# Chapter 24 Harmonic Motion Harmonic Motion Harmonic motion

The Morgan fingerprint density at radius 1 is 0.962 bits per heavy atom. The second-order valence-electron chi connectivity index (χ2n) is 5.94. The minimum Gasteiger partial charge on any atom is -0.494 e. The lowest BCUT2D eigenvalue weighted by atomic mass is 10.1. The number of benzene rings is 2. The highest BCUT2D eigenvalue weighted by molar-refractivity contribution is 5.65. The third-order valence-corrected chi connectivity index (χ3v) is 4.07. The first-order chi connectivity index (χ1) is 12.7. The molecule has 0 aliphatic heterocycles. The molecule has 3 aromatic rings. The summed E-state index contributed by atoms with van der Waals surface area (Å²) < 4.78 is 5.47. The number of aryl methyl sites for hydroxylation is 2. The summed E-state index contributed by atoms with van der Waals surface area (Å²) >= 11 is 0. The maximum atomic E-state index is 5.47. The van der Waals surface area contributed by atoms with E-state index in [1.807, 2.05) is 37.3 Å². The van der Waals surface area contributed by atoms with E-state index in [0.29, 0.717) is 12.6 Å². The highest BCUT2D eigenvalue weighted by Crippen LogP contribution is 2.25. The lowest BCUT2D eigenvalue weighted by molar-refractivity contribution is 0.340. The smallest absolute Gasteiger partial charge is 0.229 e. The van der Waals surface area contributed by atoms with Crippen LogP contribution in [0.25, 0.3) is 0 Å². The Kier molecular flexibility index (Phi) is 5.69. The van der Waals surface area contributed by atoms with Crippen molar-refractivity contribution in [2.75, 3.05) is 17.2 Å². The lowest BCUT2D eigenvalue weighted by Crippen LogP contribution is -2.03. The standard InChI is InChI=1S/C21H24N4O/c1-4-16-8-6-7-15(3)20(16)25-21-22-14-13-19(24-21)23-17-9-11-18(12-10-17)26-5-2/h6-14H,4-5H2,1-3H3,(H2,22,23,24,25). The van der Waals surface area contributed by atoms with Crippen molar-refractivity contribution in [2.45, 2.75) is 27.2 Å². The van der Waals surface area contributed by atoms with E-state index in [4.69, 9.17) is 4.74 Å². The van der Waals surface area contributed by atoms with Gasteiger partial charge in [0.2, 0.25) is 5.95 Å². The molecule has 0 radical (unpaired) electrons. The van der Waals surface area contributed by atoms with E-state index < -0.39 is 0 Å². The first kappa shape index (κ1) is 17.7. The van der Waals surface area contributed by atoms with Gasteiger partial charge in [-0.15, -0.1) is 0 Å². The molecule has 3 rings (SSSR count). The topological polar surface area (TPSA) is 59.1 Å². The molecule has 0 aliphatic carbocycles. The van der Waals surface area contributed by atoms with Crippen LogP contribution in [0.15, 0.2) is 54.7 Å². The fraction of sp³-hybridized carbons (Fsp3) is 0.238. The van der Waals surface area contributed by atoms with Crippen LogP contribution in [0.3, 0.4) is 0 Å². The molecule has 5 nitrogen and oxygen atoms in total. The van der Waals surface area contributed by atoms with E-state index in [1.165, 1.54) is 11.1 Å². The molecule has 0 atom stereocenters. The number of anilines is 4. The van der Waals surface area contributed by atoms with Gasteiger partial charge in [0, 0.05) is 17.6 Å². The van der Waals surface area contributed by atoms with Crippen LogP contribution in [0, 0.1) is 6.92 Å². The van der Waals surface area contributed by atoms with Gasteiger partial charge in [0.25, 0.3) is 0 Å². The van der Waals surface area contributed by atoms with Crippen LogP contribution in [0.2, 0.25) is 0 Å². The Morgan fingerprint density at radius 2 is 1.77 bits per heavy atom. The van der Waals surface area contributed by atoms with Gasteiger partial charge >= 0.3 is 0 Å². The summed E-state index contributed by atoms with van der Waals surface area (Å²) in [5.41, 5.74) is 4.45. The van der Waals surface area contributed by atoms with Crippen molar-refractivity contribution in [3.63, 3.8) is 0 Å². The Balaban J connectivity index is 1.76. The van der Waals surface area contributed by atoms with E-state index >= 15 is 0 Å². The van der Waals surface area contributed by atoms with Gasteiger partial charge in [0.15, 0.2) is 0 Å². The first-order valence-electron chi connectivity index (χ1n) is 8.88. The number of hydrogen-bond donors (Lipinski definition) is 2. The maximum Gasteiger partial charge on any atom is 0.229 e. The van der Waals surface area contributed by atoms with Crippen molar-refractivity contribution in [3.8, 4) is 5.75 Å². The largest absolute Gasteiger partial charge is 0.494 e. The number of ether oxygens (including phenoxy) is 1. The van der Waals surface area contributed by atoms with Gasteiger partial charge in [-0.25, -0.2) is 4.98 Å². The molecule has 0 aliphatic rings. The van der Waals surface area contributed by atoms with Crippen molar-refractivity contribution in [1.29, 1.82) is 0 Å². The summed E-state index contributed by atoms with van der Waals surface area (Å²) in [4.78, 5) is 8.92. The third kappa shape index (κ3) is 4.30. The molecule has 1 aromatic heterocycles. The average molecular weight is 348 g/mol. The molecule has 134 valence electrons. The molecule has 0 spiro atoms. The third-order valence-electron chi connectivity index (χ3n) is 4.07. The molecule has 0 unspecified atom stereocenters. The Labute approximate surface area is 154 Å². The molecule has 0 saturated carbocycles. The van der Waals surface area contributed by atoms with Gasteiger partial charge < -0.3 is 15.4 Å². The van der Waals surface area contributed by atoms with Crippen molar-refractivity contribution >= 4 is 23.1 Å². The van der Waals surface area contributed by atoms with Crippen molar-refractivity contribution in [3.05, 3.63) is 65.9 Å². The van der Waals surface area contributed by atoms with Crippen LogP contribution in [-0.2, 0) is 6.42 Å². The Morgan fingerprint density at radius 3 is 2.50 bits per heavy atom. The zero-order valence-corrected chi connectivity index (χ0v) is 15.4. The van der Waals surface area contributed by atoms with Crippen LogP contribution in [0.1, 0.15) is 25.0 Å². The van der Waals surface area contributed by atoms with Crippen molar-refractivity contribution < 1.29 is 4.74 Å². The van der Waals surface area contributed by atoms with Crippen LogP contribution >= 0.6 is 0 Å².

• Slides: 11 Chapter 24 Harmonic Motion Harmonic Motion § Harmonic motion: motion that repeats in cycles § A cycle is one unit of harmonic motion. Harmonic Motion § The time for one cycle to occur is called a period. § The frequency is the number of complete cycles Hertz (Hz) = one cycle per second Amplitude § Amplitude describes the “size” of a cycle. § The amplitude is the maximum distance the oscillator moves away from its equilibrium position. Amplitude § The amplitude of a water wave is found by measuring the distance between the highest and lowest points on the wave. § The amplitude is half this distance. Amplitude Example Page 3, Question #1: a. What is the amplitude of each vibration? b. What is the period of each vibration? Damping § Friction slows a pendulum down, just as it slows all motion. § Damping is the gradual loss of amplitude. Graphs of Harmonic Motion § A graph is a good way to show harmonic motion because you can quickly recognize cycles. § Graphs of linear motion do not show cycles. Natural Frequency and Resonance § The natural frequency is the frequency (or period) at which a system naturally oscillates. § Every system that oscillates has a natural frequency. Natural Frequency and Resonance § You can get a swing moving by pushing it at the right time every cycle. § A force that is repeated over and over is called a periodic force. Natural Frequency and Resonance § Resonance happens when a periodic force has the same frequency as the natural frequency. § When each push adds to the next one, the amplitude